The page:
Stefan Geens of Ogle Earth has written a very thorough review of whereyougonnabe, and has some nice things to say, as well as some good suggestions - thanks Stefan! He compares us to Dopplr, who are really the closest site out there to what we do, and says "Dopplr is simpler to use, while whereyougonnabe is more full-featured". He thought that the "pièce de resistance" was the Google Earth interface and in his summary, he says "in sum, I very much like whereyougonnabe".
To be honest, I'm delighted that Stefan thinks we are already more full-featured than Dopplr when we're still at such an early stage of beta release, and they have been out for some time, and have - rightly - been getting a lot of interest and good reviews. And I would agree with him that Dopplr is easier to use today than we are. Part of this is that they are doing something much simpler than we are, though similar in some respects (I will discuss this in more detail in a future post), but nevertheless we know we want to make things simpler to use and we have a lot of things in our short term plan which will help on that front. But as I said in an earlier post, while there are lots of things on our to do list, it would have been easy to keep improving things for another several months before releasing, but I felt we were far enough along to get something out there and start to build up some users and get some feedback. And while we still have a few more rough edges than I would like, I think the response so far has been very good and I'm glad we did decide to get it out there rather than waiting longer.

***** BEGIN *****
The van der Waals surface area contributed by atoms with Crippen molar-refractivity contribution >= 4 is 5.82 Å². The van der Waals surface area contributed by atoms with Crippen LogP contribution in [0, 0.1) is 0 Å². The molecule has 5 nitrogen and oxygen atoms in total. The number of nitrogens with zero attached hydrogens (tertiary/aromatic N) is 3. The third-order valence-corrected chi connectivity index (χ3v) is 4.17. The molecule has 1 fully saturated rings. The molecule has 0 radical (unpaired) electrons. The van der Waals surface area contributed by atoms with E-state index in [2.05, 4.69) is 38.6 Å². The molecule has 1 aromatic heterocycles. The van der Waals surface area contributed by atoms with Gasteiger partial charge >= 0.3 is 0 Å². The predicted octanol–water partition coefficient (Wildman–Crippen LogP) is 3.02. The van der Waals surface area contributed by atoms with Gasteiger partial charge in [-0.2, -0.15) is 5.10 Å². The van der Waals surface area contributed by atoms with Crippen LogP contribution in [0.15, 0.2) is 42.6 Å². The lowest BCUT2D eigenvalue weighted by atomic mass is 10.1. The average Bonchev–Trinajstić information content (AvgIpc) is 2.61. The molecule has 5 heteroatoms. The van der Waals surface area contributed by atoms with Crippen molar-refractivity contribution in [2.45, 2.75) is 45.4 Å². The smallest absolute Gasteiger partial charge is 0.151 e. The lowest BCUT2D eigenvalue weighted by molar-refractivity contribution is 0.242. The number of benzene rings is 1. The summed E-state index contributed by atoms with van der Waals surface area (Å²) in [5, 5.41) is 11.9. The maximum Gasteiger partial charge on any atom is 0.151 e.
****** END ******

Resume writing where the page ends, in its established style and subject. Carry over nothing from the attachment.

And lastly, one small point of clarification / correction ... Stefan suggests it would be nice to have color coding to show "close encounters", and actually we do have that in there already ... I suspect he may not have any close encounters yet so the color coding has not shown up. But a green box around a friend's picture shows that you are "very close" and a yellow box shows that you are "somewhat close". What constitutes "very close" and "somewhat close" varies depending on a number of factors, including how far from home both you and your friend are (in general, if either you or your friend are far away from home, a larger distance is used than if you are close to home). The ability to have a variable distance for determining what constitutes a close encounter is something that Dopplr's approach does not handle incidentally, and I think that this will be a powerful enabler for us as we add more sophisticated features to the application (though not something that the user is necessarily conscious of).
So anyway, thanks again to Stefan for the detailed review. It's been an exciting week, with getting the system out to the world, and by and large everything went very well ... on to working through the big enhancement list now :) !!